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Wednesday, 11 October 2006 00:00

Haire, Caprenter are familiar foes

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By Sarah Kucharski • Staff Writer

In some elections an incumbent candidate may face a political newcomer, like the congressional race between Rep. Charles Taylor, R-Brevard, and Heath Shuler, D-Waynesville.

 

In some elections a freshman senator may face a groomed politico — Sen. John Snow, D-Murphy, versus Ken McKim, R-Highlands.

In others a freshman senator may face his ousted predecessor — Rep. Keith Presnell, R-Burnsville, versus Joe Sam Queen, D-Waynesville.

And in other elections a four-term incumbent may face a once fellow representative turned two-time political foe — Rep. Phil Haire, D-Sylva, versus Marge Carpenter, R-Waynesville.

The two candidates have a history.

For nearly 30 years Liston Ramsey, D-Madison County, and Rep. Charles Beall, D-Clyde, represented what was once known as the 52nd District. When Ramsey stepped down, Haire capture one of the district’s two seats in 1998. The following election in 2000, Carpenter took the district’s other seat.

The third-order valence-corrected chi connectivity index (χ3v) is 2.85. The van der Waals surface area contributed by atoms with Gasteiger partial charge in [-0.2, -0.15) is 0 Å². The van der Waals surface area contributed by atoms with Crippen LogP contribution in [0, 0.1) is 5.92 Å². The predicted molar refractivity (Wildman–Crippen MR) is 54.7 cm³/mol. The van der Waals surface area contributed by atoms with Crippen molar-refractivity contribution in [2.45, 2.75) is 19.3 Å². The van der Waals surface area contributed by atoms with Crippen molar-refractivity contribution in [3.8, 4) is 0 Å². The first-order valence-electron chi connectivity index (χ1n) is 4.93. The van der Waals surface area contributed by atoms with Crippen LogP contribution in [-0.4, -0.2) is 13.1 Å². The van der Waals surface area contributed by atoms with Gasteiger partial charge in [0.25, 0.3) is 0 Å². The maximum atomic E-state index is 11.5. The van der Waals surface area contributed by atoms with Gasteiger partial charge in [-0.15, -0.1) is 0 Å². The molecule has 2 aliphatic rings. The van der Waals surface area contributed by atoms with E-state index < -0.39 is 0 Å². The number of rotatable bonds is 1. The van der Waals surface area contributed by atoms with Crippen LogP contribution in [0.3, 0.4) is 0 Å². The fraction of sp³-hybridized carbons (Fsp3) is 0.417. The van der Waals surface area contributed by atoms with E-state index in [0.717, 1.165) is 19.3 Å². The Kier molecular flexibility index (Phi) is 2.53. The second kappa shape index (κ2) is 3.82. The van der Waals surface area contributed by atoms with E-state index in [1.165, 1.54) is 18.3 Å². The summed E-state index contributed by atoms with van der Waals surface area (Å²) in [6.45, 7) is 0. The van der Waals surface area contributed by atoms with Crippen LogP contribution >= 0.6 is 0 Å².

However, redistricting in 2001 put Carpenter in a new district and in the 2002 election she lost to Rep. Ray Rapp, D-Mars Hill.

“All it was was a political ploy,” Carpenter said of the redistricting, which put her residence in the new district that included part of Haywood along with Madison and Yancey counties.

Carpenter moved from Maggie Valley to Waynesville, putting her once again in Haire’s district. The two ran against each other in 2004 and Haire won, bringing in a total of 14,181 votes to Carpenter’s 12,707. In that election Haire won Jackson and Swain counties while Carpenter took Haywood and Macon counties.

All the redistricting has made the 119th District a hodgepodge. The district covers all of Jackson, Swain and parts of Haywood and Macon. Haire says that although only voters in certain precincts will get to cast ballots in the race, representation is done in full.

“When you get to represent an area you get to represent the whole area,” he said.

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